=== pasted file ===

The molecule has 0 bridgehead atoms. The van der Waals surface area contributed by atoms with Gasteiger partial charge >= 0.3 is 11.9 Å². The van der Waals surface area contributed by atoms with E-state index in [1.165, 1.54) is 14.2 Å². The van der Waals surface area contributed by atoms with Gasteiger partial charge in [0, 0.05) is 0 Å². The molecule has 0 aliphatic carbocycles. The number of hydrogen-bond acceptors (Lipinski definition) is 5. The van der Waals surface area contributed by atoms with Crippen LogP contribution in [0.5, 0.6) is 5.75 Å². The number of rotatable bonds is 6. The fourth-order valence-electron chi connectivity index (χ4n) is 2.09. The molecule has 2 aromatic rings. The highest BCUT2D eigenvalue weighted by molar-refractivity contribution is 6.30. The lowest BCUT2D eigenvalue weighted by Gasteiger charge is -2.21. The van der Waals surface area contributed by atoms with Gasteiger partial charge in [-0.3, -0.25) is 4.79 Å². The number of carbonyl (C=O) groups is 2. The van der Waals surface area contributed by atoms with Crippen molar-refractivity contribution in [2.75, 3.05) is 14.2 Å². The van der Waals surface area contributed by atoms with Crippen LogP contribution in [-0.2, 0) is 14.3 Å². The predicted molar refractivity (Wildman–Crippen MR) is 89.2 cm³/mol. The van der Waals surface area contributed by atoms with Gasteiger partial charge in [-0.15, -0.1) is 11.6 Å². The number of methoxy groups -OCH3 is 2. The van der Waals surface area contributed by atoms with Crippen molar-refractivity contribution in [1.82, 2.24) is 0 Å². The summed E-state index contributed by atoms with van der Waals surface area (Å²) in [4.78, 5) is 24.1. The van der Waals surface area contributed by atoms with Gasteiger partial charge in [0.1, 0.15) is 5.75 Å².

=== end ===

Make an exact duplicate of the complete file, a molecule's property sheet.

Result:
The molecule has 0 bridgehead atoms. The van der Waals surface area contributed by atoms with Gasteiger partial charge >= 0.3 is 11.9 Å². The van der Waals surface area contributed by atoms with E-state index in [1.165, 1.54) is 14.2 Å². The van der Waals surface area contributed by atoms with Gasteiger partial charge in [0, 0.05) is 0 Å². The molecule has 0 aliphatic carbocycles. The number of hydrogen-bond acceptors (Lipinski definition) is 5. The van der Waals surface area contributed by atoms with Crippen LogP contribution in [0.5, 0.6) is 5.75 Å². The number of rotatable bonds is 6. The fourth-order valence-electron chi connectivity index (χ4n) is 2.09. The molecule has 2 aromatic rings. The highest BCUT2D eigenvalue weighted by molar-refractivity contribution is 6.30. The lowest BCUT2D eigenvalue weighted by Gasteiger charge is -2.21. The van der Waals surface area contributed by atoms with Gasteiger partial charge in [-0.3, -0.25) is 4.79 Å². The number of carbonyl (C=O) groups is 2. The van der Waals surface area contributed by atoms with Crippen molar-refractivity contribution in [2.75, 3.05) is 14.2 Å². The van der Waals surface area contributed by atoms with Crippen LogP contribution in [-0.2, 0) is 14.3 Å². The predicted molar refractivity (Wildman–Crippen MR) is 89.2 cm³/mol. The van der Waals surface area contributed by atoms with Gasteiger partial charge in [-0.15, -0.1) is 11.6 Å². The number of methoxy groups -OCH3 is 2. The van der Waals surface area contributed by atoms with Crippen molar-refractivity contribution in [1.82, 2.24) is 0 Å². The summed E-state index contributed by atoms with van der Waals surface area (Å²) in [4.78, 5) is 24.1. The van der Waals surface area contributed by atoms with Gasteiger partial charge in [0.1, 0.15) is 5.75 Å².